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Published: Thursday, September 07, 2017 @ 10:39 AM
After almost doubling the size of an initial aid bill for victims of Hurricane Harvey, the Senate on Thursday moved with bipartisan speed to approve $15.25 billion in new disaster aid money, what may be only the first installment in what could be an expensive recovery tab for areas along the Texas Gulf Coast. The bill must go back to the House for final approval, before being sent to the President's desk.
The Senate vote was 80-17. The original House bill had $7.85 billion to help with disaster efforts at FEMA and the Small Business Administration; the Senate bill added a separate $7.4 billion for emergency housing efforts.
"I want the Senate to be forewarned, that this $15 billion package, this is only temporary," said Sen. Bill Nelson (D-FL), as he made clear that disaster needs from a possible strike by Hurricane Irma would require more Congressional action to ensure that FEMA has enough aid resources.
Without action, lawmakers warned that FEMA could run out of disaster funding as early as Friday, and no later than Tuesday.
The extra housing money added by the Senate would be targeted for “disaster relief, long-term recovery, restoration of infrastructure and housing, and economic revitalization in the most impacted and distressed areas resulting from a major disaster declared in 2017," which means it could be used for Harvey or Irma, as well.
The Senate vote came a day after President Donald Trump brokered a deal with Congressional Democrats to also include provisions in the Harvey measure that would extend the nation's borrowing authority (debt limit) into December, along with a temporary funding bill for the federal government, and an extension of authority for the federal flood insurance program.
That move by Mr. Trump was bitterly denounced by a number of GOP lawmakers on Capitol Hill.
"This is an embarrassing moment for a Republican controlled Congress and a Republican controlled administration," said Sen. Ben Sasse (R-NE), who tried but failed to block the debt limit increase and the stopgap budget.
The Senate voted 72-25 against Sasse's motion.
"Disaster relief and the debt ceiling should have been completely separate," said Sen. James Lankford (R-OK).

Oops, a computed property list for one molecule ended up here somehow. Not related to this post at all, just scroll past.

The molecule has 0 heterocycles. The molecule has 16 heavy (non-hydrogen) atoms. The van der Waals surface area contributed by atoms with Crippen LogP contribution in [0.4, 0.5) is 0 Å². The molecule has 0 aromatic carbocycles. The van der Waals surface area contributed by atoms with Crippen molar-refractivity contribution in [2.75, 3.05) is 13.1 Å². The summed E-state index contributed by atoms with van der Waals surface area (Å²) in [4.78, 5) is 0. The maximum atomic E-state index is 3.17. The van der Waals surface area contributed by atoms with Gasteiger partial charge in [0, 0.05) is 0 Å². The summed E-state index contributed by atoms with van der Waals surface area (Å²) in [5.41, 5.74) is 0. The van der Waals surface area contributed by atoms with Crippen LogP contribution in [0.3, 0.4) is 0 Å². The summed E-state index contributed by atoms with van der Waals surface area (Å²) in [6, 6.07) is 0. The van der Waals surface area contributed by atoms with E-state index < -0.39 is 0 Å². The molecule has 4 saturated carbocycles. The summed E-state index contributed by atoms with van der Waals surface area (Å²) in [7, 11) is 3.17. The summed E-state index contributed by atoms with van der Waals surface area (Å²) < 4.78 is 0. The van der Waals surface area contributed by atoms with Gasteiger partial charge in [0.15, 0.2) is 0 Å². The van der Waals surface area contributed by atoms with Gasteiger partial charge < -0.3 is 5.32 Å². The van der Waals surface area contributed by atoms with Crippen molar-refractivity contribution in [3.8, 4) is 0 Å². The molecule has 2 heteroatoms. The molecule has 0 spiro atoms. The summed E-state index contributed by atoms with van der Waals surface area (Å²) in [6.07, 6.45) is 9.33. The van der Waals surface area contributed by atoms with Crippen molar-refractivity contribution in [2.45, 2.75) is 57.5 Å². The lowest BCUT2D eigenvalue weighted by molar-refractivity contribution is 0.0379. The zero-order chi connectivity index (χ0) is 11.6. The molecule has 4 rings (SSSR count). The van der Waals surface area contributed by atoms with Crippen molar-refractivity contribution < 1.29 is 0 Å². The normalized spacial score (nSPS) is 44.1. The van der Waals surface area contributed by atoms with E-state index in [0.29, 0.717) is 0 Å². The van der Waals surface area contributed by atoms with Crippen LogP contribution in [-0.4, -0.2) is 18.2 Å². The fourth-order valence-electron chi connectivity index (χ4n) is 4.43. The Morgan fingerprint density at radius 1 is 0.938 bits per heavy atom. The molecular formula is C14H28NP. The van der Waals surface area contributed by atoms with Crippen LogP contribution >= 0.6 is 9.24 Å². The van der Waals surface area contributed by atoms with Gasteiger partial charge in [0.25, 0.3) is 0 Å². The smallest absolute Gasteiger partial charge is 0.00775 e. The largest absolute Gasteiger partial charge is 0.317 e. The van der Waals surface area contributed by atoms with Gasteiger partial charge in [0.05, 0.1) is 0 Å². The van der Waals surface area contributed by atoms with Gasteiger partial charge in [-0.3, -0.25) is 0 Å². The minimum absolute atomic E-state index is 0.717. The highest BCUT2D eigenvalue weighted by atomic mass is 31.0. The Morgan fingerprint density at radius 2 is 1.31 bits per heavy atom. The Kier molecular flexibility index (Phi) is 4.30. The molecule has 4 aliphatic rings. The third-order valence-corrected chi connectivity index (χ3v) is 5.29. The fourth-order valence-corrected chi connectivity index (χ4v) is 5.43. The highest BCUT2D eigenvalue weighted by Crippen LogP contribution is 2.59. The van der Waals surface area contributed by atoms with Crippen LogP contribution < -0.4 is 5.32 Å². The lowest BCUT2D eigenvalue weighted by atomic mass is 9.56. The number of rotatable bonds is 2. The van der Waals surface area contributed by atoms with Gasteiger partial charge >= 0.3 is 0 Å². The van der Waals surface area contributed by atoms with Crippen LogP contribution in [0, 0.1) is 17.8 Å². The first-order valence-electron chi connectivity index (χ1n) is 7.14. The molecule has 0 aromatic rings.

Earlier, the Senate voted 87-10 to block a move by Sen. Rand Paul (R-KY) to force Congress to make cuts to foreign aid programs in order to pay for the $15 billion in disaster relief spending.
"Nobody has the courage to say, why don't we pay for it," Paul grumbled on the Senate floor, knowing his effort to offset the cost of the aid had little chance of success.
Over in the House, Republicans were not pleased with the developments - especially the addition of the debt limit increase and the temporary budget known as a CR, or Continuing Resolution.
"Certainly, I'm not anti-Texas," said Rep. Joe Barton (R-TX), who voted for the initial aid plan, but said these additions will force him to vote against it on Friday in the House.
"But the same Texans that are now in distress - when they get back on their feet - are going to be part of the group that's paying all this money back," Barton told reporters off the House floor.
"I personally think there would probably have been a better way to go about it, I don't like this deal," said Rep. Doug Collins (R-GA).
The Congressional grumbling and the Senate votes came as federal emergency officials turned their focus from Harvey recovery to storm readiness in Florida, as forecasts indicated a possible hit on southern Florida by Sunday morning.
Many experts believe a strike like that, could mean a recovery bill even larger than what faces Houston and Texas after Harvey.
"We think we're as well prepared as you could possibly be," President Trump said to reporters gathered in the Oval Office.
One uncertainty continued to be with the various hurricane models, which showed everything from a strike on the southwestern side of Florida, to Miami, to a storm that missed Florida entirely.
"Even in our era of rampant internet hyperbole, it's hard to overstate the catastrophic risk Irma poses," said Daniel Swain, a UCLA climate scientist.
The National Weather Service meanwhile, was using even more direct language.